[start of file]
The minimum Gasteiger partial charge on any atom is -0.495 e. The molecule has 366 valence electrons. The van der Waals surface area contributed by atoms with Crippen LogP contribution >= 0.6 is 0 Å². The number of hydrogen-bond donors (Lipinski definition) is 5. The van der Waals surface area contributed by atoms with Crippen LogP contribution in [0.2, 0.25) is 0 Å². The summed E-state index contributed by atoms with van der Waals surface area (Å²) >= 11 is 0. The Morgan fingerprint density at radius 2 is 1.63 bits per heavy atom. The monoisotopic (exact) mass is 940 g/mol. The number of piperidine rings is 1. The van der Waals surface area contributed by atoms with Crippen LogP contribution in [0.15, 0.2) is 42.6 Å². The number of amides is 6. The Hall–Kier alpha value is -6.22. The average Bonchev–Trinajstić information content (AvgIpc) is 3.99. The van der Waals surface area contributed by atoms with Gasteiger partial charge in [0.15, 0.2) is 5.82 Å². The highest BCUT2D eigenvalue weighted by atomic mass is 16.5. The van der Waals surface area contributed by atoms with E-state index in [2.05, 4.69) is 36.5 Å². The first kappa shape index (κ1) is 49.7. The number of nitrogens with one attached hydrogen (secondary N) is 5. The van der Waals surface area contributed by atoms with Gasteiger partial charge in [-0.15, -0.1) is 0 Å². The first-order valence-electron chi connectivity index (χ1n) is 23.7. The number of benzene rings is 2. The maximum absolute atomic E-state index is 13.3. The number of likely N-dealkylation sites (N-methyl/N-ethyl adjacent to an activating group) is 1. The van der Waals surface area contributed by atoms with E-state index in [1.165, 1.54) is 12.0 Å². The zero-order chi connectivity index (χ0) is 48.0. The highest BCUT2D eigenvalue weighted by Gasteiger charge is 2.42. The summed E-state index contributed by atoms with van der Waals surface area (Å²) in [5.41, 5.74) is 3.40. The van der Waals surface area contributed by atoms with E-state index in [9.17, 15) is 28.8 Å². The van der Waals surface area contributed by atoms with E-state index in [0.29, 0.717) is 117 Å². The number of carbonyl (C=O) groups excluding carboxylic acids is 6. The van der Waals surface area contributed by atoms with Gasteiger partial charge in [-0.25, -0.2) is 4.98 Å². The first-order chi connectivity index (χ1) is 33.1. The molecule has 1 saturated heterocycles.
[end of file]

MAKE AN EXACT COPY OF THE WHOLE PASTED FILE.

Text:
The minimum Gasteiger partial charge on any atom is -0.495 e. The molecule has 366 valence electrons. The van der Waals surface area contributed by atoms with Crippen LogP contribution >= 0.6 is 0 Å². The number of hydrogen-bond donors (Lipinski definition) is 5. The van der Waals surface area contributed by atoms with Crippen LogP contribution in [0.2, 0.25) is 0 Å². The summed E-state index contributed by atoms with van der Waals surface area (Å²) >= 11 is 0. The Morgan fingerprint density at radius 2 is 1.63 bits per heavy atom. The monoisotopic (exact) mass is 940 g/mol. The number of piperidine rings is 1. The van der Waals surface area contributed by atoms with Crippen LogP contribution in [0.15, 0.2) is 42.6 Å². The number of amides is 6. The Hall–Kier alpha value is -6.22. The average Bonchev–Trinajstić information content (AvgIpc) is 3.99. The van der Waals surface area contributed by atoms with Gasteiger partial charge in [0.15, 0.2) is 5.82 Å². The highest BCUT2D eigenvalue weighted by atomic mass is 16.5. The van der Waals surface area contributed by atoms with E-state index in [2.05, 4.69) is 36.5 Å². The first kappa shape index (κ1) is 49.7. The number of nitrogens with one attached hydrogen (secondary N) is 5. The van der Waals surface area contributed by atoms with Gasteiger partial charge in [-0.15, -0.1) is 0 Å². The first-order valence-electron chi connectivity index (χ1n) is 23.7. The number of benzene rings is 2. The maximum absolute atomic E-state index is 13.3. The number of likely N-dealkylation sites (N-methyl/N-ethyl adjacent to an activating group) is 1. The van der Waals surface area contributed by atoms with E-state index in [1.165, 1.54) is 12.0 Å². The zero-order chi connectivity index (χ0) is 48.0. The highest BCUT2D eigenvalue weighted by Gasteiger charge is 2.42. The summed E-state index contributed by atoms with van der Waals surface area (Å²) in [5.41, 5.74) is 3.40. The van der Waals surface area contributed by atoms with E-state index in [9.17, 15) is 28.8 Å². The van der Waals surface area contributed by atoms with E-state index in [0.29, 0.717) is 117 Å². The number of carbonyl (C=O) groups excluding carboxylic acids is 6. The van der Waals surface area contributed by atoms with Gasteiger partial charge in [-0.25, -0.2) is 4.98 Å². The first-order chi connectivity index (χ1) is 33.1. The molecule has 1 saturated heterocycles.